Archdiocese accused of 'not acting ethically' in pay row
The Catholic Archdiocese of Dublin has been accused of not acting "morally and ethically" after refusing to restore the salaries of staff whose pay was cut against their wishes.
The accusation was made by a SIPTU official, whose union is supporting a bid by three workers to have pay cuts overturned.
Archbishop Diarmuid Martin signed off on salary cuts of between 5pc and 8.7pc for around 50 staff at the archdiocese's central services office in January 2012, as part of a bid to make savings of €500,000.
However, three staff members refused to sign letters giving their permission to have their wages reduced. Two remain employees of the archdiocese, but another has left.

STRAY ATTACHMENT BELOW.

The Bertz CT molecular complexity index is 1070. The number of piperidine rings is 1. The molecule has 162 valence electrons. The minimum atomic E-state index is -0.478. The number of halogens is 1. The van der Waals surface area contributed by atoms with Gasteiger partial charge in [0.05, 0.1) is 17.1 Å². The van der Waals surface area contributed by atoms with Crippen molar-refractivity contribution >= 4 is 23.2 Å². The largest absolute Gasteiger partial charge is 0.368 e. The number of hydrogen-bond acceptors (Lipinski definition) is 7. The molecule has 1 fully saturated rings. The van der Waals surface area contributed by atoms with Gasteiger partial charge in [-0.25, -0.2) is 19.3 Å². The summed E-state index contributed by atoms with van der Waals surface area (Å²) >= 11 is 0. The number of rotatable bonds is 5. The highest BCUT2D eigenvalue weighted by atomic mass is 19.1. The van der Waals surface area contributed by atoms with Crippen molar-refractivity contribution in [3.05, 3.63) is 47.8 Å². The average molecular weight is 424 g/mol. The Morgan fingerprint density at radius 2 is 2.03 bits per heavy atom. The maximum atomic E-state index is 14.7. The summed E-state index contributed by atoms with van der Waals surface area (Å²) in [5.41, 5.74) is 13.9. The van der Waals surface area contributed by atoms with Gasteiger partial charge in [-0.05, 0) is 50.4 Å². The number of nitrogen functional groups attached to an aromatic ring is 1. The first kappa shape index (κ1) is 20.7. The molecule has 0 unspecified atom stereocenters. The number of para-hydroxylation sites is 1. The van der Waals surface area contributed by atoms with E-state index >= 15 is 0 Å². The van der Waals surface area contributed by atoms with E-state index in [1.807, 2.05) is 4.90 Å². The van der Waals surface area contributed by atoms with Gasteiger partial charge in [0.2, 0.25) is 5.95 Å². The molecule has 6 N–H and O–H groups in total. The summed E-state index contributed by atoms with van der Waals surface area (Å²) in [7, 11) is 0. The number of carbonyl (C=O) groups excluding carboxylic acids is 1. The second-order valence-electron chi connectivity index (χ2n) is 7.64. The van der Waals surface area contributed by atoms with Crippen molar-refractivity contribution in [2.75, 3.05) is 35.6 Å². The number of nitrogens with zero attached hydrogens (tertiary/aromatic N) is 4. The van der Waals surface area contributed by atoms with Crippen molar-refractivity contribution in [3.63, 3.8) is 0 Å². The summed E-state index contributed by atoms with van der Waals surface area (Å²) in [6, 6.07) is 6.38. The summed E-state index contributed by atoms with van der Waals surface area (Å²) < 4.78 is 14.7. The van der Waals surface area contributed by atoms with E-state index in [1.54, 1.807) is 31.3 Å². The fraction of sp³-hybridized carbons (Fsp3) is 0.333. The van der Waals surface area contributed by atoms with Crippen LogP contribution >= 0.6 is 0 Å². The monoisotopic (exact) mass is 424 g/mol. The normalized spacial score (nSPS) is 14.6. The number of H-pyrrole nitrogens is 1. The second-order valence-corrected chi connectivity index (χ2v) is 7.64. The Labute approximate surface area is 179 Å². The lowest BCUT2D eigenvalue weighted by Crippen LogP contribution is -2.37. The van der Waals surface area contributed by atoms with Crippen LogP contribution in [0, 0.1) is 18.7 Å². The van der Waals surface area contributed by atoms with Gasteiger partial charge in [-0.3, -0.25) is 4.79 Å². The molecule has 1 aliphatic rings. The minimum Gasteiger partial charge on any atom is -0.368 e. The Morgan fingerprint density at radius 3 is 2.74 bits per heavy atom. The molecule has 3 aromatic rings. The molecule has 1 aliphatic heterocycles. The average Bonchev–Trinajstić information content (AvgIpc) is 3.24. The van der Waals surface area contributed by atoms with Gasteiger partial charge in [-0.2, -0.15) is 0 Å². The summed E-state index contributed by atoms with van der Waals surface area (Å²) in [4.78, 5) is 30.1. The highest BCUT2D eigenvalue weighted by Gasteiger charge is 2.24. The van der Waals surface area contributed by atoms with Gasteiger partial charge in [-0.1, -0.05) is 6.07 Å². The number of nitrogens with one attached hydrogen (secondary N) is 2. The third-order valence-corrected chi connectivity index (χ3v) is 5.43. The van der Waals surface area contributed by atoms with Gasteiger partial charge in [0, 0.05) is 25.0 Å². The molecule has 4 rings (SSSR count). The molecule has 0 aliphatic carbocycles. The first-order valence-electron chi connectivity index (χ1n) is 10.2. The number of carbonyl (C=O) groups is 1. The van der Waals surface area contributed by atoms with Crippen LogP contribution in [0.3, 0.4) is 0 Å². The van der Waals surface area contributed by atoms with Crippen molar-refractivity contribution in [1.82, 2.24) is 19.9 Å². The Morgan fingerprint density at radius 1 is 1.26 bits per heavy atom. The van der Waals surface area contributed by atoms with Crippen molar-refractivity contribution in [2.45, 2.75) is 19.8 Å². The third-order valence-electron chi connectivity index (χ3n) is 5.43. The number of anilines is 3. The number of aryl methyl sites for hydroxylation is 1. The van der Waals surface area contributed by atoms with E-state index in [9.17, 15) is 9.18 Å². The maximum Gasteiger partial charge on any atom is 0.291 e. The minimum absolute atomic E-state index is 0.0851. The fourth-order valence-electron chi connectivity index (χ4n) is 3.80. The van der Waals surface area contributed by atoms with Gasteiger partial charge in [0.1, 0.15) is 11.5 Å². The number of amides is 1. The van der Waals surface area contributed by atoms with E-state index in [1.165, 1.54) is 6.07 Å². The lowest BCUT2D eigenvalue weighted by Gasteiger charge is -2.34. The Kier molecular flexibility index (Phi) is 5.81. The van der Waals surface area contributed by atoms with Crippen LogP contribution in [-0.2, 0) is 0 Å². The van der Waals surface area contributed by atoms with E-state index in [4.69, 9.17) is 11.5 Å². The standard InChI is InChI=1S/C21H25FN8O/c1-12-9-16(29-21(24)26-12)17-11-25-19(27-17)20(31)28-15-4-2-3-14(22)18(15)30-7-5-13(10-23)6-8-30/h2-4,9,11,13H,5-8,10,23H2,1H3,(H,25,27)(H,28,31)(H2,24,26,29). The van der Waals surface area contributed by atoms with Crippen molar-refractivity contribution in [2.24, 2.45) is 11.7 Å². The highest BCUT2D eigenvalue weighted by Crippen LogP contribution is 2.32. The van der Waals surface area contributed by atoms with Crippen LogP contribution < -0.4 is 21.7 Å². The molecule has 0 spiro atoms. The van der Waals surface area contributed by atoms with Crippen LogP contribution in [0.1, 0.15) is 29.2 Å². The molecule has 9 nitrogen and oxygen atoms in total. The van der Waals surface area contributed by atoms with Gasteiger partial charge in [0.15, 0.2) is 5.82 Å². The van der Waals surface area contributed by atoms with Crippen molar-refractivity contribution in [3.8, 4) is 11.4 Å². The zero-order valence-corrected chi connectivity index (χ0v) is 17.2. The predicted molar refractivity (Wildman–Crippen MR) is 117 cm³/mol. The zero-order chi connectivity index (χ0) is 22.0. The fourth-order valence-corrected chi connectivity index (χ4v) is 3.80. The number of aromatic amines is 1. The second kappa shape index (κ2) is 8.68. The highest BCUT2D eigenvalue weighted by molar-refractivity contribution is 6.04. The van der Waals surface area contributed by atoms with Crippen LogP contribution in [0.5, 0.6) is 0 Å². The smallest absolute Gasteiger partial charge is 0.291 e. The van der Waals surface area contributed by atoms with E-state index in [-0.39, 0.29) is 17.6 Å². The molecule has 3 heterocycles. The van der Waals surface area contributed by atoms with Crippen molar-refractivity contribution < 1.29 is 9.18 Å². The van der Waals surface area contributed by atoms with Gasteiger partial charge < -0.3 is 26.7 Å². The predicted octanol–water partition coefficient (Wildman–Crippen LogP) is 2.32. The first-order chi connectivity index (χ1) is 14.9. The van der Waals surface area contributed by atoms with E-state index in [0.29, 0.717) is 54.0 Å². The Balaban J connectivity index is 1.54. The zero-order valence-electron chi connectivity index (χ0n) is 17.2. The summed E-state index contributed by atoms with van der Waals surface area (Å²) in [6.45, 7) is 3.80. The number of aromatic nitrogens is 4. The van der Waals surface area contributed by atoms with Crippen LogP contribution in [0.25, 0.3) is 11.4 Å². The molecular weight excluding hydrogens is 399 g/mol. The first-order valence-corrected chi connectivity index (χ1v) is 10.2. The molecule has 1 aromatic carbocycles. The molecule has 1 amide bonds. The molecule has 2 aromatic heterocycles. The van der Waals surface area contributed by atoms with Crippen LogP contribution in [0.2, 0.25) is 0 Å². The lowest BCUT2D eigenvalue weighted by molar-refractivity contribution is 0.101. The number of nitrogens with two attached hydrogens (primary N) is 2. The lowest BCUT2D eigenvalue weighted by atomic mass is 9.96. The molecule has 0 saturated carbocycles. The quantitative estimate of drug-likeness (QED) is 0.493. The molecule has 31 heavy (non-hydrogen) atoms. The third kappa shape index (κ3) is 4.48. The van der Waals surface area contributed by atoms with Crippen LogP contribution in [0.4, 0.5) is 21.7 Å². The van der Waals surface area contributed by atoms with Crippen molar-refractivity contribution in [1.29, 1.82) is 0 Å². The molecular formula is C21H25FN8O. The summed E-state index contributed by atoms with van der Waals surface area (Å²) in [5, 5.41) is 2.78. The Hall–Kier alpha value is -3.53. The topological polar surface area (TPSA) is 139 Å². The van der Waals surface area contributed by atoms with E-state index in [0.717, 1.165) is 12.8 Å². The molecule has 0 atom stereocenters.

All three last year won a rights commissioner case, which found the archdiocese had been wrong to reduce their wages. However, the rights commissioner also ruled that the archdiocese did not have to repay the staff because of its precarious financial position.
This was appealed to the Employment Appeals Tribunal and a hearing was held last week. However, the tribunal has indicated that the appeal will fail due to a number of technicalities.
"We are awaiting the outcome of this, but I think what was done by the archdiocese was wrong," said Adrian Kane, the SIPTU official representing the workers.
"I think it is unfortunate that they would hide behind legalistic argument rather than doing theright thing to do, which would be to reverse the pay cut."
The archdiocese was not in a position to comment yesterday.